where the part in brackets is blank on that card.

  • Discover your own SR style.
I find that a small number of cards that are carefully phrased and highly compressed work well for me. Others use larger numbers of cards with less information per card, and then internally organize and compress the information. Try making different kinds of cards and using other people's decks to figure out what works best for you. You can also vary how long you spend recalling and reflecting on each card during your session. I sometimes spend up to a minute reflecting on a card, during which I do some of the activities I listed above.

Examples - situational questions

Some of my cards are aimed at conditioning myself to ask questions in specific situations. Here's one card inspired by divia:

Front: When you become aware that you are making a social judgment what should you ask yourself?

Back: What need of mine does this reflect?

This card has greatly helped me identify my unfulfilled social needs and outstanding concerns about my own social behavior. At the same time it has helped me increase my ability to empathize with others, and capacity to meet their social needs.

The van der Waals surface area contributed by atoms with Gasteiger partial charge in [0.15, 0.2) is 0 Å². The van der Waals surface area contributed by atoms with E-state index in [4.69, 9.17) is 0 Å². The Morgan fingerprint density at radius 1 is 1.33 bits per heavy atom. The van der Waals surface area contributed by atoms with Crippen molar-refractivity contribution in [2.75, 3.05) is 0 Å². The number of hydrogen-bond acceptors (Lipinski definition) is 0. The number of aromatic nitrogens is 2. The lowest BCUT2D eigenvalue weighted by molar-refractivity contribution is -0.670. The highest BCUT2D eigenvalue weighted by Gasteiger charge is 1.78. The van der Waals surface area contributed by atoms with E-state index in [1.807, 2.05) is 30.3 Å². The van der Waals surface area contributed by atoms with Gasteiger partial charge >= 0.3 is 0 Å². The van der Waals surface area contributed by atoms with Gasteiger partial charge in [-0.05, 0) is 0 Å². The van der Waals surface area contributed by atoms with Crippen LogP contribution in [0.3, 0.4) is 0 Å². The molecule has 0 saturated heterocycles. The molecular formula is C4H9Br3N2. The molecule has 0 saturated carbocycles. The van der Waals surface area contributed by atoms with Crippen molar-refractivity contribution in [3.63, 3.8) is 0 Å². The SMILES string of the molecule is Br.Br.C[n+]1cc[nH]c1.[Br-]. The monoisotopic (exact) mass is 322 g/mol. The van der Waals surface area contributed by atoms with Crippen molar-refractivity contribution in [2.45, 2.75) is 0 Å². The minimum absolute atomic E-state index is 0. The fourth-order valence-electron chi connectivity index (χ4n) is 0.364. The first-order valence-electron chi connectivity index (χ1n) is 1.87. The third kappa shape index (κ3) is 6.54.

Here's another similar card:

Front: When you notice yourself pulling your hair what should you do?

Back: Reflect on what you were just thinking about.

Sometimes I run my fingers through my hair when I'm stressed out. I made this card in order to use this habit to become more aware of when I'm stressed, and what my sources of stress are. It has served that purpose fairly well.

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Anyone making cards like these (as opposed to more clear-cut cases) should be aware of huge potential for scheduling loads of cards that are useless in the long run, and only seem like a good idea at the time. Since the cost of maintaining knowledge of these facts is both delayed and distributed, I expect it's not adequately perceived.

What about simply deleting items no longer useful?

If the cost is inadequately perceived, you'll delete less than you should, and you'd have to pay the cost of considering the question of whether to delete in any case.

From my personal experience, reviewing cards feels costly, and I am likely to delete them if I do not see that they need be in my current 'working set'. This is especially true if you timebox card review.

We'll be using Anki cards like these to boost retention of new habits and skills at mini-camp (Luke Grecki made the post partly at my request, as a resource for the mini-campers). So if anyone has any further suggestions for how to use Anki cards to change one's habits or ways of thinking, please share them now, so that they can affect our practice.

One thing I am not quite sure of is when to rely on simple lookup (I keep a lot of information in an text file) vs. when to commit to memory with SRS.